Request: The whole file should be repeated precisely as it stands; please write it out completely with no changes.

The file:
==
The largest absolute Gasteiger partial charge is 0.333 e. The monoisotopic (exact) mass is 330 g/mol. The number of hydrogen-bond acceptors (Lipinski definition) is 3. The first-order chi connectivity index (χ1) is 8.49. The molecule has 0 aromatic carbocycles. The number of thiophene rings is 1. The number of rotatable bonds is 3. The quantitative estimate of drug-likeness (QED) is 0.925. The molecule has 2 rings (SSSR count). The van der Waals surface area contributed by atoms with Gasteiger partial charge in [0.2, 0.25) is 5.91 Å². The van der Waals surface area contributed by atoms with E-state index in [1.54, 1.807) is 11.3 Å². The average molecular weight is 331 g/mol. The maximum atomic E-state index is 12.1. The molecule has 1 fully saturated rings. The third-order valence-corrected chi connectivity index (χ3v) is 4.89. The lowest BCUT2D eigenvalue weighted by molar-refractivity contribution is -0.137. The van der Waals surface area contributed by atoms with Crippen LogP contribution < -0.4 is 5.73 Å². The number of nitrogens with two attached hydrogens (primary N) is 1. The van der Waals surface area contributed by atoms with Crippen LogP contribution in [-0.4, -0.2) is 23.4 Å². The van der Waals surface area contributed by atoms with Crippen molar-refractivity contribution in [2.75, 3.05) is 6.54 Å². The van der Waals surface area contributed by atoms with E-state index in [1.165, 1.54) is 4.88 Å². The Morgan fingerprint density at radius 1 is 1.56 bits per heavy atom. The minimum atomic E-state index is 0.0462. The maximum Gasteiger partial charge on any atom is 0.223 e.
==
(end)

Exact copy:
The largest absolute Gasteiger partial charge is 0.333 e. The monoisotopic (exact) mass is 330 g/mol. The number of hydrogen-bond acceptors (Lipinski definition) is 3. The first-order chi connectivity index (χ1) is 8.49. The molecule has 0 aromatic carbocycles. The number of thiophene rings is 1. The number of rotatable bonds is 3. The quantitative estimate of drug-likeness (QED) is 0.925. The molecule has 2 rings (SSSR count). The van der Waals surface area contributed by atoms with Gasteiger partial charge in [0.2, 0.25) is 5.91 Å². The van der Waals surface area contributed by atoms with E-state index in [1.54, 1.807) is 11.3 Å². The average molecular weight is 331 g/mol. The maximum atomic E-state index is 12.1. The molecule has 1 fully saturated rings. The third-order valence-corrected chi connectivity index (χ3v) is 4.89. The lowest BCUT2D eigenvalue weighted by molar-refractivity contribution is -0.137. The van der Waals surface area contributed by atoms with Crippen LogP contribution < -0.4 is 5.73 Å². The number of nitrogens with two attached hydrogens (primary N) is 1. The van der Waals surface area contributed by atoms with Crippen LogP contribution in [-0.4, -0.2) is 23.4 Å². The van der Waals surface area contributed by atoms with Crippen molar-refractivity contribution in [2.75, 3.05) is 6.54 Å². The van der Waals surface area contributed by atoms with E-state index in [1.165, 1.54) is 4.88 Å². The Morgan fingerprint density at radius 1 is 1.56 bits per heavy atom. The minimum atomic E-state index is 0.0462. The maximum Gasteiger partial charge on any atom is 0.223 e.